Amber, Ivy, and Nate join Coach Jonathan for a discussion on what coaches mean when they say “consistency”, why it matters, and how to prioritize it, how to break away from a strong field, why cyclists have tight hips and what to do about it and much more. Tune in now for Episode 362 of the Ask a Cycling Coach Podcast!
Tune in Thursday at 8:00am Pacific!
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Topics Covered in This Episode
What is training consistency and why is it so important?
How to break away in strong fields
Why power is key for calorie measurement
Mood and training periodization
Why training harder isn’t always the answer
Why cyclists have tight hips and what they can do to fix it
@Nate_Pearson when you discuss the Calories and PM thing, could you please redo the explanation of the Kj, KCal, Cal, Watts relationship. I was trying to explain to my workmates yesterday by memory and got well muddled up.
For future reference, my trick is just loading the default TrainerRoad Blog - Cycling Training Resources and Tips site and using the embedded Search at the top right. One or two key words usually can find one or more blog or podcast links worth a look. It cuts out the middleman (G) if you are fairly certain TR had it covered at some point.
Yeah, I wasn’t talking fine metrics. Just describing how directly Power measurement can relate to energy expenditure. One of my colleagues was talking about the amount of Cal the exercise machine told him he was using.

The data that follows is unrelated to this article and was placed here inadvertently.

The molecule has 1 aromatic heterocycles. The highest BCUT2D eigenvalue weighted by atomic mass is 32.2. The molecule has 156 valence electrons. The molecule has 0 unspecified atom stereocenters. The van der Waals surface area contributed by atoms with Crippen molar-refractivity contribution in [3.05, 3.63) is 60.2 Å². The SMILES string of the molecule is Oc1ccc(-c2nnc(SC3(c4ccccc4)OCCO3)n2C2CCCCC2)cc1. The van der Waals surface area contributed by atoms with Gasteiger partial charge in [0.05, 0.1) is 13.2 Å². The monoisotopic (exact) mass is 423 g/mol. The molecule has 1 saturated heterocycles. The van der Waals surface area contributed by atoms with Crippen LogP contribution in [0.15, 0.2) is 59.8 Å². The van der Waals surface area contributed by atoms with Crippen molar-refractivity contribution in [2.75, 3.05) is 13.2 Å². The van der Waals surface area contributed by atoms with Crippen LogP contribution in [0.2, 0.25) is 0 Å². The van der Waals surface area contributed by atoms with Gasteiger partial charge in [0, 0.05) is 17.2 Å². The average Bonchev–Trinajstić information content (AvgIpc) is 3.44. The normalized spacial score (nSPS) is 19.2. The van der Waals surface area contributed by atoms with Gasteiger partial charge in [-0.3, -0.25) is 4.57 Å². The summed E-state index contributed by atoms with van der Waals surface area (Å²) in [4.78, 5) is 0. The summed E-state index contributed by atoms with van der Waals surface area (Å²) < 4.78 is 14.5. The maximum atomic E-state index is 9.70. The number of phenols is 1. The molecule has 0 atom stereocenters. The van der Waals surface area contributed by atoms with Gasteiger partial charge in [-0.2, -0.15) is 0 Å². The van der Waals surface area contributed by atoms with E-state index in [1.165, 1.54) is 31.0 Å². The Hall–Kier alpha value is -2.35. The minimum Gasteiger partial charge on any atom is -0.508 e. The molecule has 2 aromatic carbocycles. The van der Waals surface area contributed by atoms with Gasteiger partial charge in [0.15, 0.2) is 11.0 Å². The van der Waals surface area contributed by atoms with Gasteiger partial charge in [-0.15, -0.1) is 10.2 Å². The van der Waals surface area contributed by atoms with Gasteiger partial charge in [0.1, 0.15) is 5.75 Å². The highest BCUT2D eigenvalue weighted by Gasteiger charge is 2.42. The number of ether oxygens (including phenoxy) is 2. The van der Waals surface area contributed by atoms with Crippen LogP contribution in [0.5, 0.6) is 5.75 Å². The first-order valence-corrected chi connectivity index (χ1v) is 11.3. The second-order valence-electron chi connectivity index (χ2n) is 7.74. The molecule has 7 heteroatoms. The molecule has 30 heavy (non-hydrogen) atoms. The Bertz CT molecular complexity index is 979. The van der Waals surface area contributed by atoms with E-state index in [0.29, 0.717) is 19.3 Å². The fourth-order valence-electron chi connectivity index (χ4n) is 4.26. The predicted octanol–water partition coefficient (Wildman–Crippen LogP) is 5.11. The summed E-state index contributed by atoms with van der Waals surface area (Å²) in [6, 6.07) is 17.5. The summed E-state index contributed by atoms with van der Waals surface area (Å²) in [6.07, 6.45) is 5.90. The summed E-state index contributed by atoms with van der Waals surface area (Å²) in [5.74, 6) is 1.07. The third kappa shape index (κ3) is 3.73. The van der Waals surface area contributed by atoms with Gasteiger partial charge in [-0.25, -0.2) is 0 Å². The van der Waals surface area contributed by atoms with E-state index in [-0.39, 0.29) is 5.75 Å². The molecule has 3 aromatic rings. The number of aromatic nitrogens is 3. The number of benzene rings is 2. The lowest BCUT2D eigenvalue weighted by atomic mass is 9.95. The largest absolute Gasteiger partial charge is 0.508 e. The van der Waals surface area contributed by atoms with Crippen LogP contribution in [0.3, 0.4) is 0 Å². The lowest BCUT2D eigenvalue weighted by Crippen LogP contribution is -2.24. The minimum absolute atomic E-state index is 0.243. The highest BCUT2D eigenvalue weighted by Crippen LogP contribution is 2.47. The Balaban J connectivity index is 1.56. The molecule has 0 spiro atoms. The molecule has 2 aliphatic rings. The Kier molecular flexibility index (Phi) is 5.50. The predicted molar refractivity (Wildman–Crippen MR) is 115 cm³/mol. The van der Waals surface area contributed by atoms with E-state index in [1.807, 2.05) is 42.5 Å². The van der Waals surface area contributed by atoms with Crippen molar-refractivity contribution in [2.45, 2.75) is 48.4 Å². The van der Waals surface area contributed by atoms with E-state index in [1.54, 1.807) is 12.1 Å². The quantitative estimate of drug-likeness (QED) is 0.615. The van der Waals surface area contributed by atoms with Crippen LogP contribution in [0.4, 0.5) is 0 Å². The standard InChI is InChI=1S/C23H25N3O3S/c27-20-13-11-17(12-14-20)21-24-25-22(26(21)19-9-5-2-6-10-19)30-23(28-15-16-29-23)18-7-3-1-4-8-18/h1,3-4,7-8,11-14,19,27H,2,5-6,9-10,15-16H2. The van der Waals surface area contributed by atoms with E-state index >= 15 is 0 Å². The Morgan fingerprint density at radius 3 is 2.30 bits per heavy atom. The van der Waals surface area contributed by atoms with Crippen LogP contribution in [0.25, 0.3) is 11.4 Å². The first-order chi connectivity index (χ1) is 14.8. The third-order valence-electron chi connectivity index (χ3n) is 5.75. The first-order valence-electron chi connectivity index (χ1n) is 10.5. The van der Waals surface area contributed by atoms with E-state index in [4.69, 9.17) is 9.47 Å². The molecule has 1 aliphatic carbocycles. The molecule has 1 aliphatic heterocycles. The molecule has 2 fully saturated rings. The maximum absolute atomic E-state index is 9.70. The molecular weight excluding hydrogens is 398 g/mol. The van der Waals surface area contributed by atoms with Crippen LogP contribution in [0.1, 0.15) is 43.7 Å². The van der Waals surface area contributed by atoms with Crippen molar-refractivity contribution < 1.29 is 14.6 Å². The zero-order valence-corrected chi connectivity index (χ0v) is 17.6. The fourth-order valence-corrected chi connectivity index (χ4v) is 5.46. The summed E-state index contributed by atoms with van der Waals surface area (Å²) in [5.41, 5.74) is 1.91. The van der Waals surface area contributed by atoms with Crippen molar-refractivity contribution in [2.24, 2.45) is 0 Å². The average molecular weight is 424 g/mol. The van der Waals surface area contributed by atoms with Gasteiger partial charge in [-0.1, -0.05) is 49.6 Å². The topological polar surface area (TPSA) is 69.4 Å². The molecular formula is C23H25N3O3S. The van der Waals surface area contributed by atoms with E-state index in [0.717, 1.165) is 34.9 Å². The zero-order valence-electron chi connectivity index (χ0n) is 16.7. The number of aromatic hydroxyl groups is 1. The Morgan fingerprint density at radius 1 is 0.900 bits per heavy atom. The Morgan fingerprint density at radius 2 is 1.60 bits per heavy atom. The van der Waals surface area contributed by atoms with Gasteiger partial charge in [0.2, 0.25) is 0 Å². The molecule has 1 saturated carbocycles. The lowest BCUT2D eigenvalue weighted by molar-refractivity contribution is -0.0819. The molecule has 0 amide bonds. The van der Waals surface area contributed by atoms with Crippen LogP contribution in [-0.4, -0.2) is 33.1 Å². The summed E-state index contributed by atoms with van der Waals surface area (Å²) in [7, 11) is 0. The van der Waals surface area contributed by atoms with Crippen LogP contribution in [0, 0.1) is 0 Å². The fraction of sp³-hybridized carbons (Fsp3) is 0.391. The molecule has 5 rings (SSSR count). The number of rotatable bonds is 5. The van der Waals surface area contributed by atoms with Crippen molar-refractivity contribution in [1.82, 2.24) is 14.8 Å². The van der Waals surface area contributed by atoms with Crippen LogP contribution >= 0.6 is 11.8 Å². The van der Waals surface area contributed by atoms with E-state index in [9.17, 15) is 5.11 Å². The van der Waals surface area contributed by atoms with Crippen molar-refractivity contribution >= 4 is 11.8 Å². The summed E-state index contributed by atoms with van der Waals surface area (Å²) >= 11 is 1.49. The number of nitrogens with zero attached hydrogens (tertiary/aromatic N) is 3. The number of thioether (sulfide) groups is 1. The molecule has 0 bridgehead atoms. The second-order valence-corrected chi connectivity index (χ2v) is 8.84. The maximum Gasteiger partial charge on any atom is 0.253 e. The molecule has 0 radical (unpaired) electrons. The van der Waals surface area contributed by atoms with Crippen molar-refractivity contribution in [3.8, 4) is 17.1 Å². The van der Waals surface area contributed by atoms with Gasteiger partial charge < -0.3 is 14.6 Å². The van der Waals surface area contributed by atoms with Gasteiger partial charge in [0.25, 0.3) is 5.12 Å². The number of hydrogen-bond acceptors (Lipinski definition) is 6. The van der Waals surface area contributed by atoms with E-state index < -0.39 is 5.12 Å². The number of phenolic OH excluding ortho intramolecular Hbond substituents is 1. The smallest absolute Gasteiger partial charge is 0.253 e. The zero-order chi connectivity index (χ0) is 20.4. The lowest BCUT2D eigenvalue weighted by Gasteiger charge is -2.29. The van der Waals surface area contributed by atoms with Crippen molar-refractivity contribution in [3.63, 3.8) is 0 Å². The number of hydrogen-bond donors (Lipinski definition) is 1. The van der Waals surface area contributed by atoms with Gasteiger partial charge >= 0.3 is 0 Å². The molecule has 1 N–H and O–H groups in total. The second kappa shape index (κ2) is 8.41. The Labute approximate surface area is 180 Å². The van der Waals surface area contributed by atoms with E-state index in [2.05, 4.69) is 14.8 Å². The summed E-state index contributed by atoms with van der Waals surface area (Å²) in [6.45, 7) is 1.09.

I can’t remember the number but I think he said it was 100Cal every 10minutes and I was trying to say that seems a bit high considering the amount of Power it takes to burn 400Cal per hour, which I thought I could remember from Nate in the pod many moons back being something like 200W
Lab data? Because weighing food is going to use estimates of caloric value. And from my previous short trip down the rabbit hole, efficiency has been shown to vary due to power output, cadence, and gradient. Gross efficiency is a range, it’s individual, depends on route and power and cadence, and can change over a season.
Yup. The point is, don’t be fooled into a false sense of precision. You don’t precisely know calories burned on bike, you don’t precisely know the calories in your food, and you don’t precisely know your BMR. They are rough estimates to get you close, and you need to adjust food intake based on trends seen on your scale.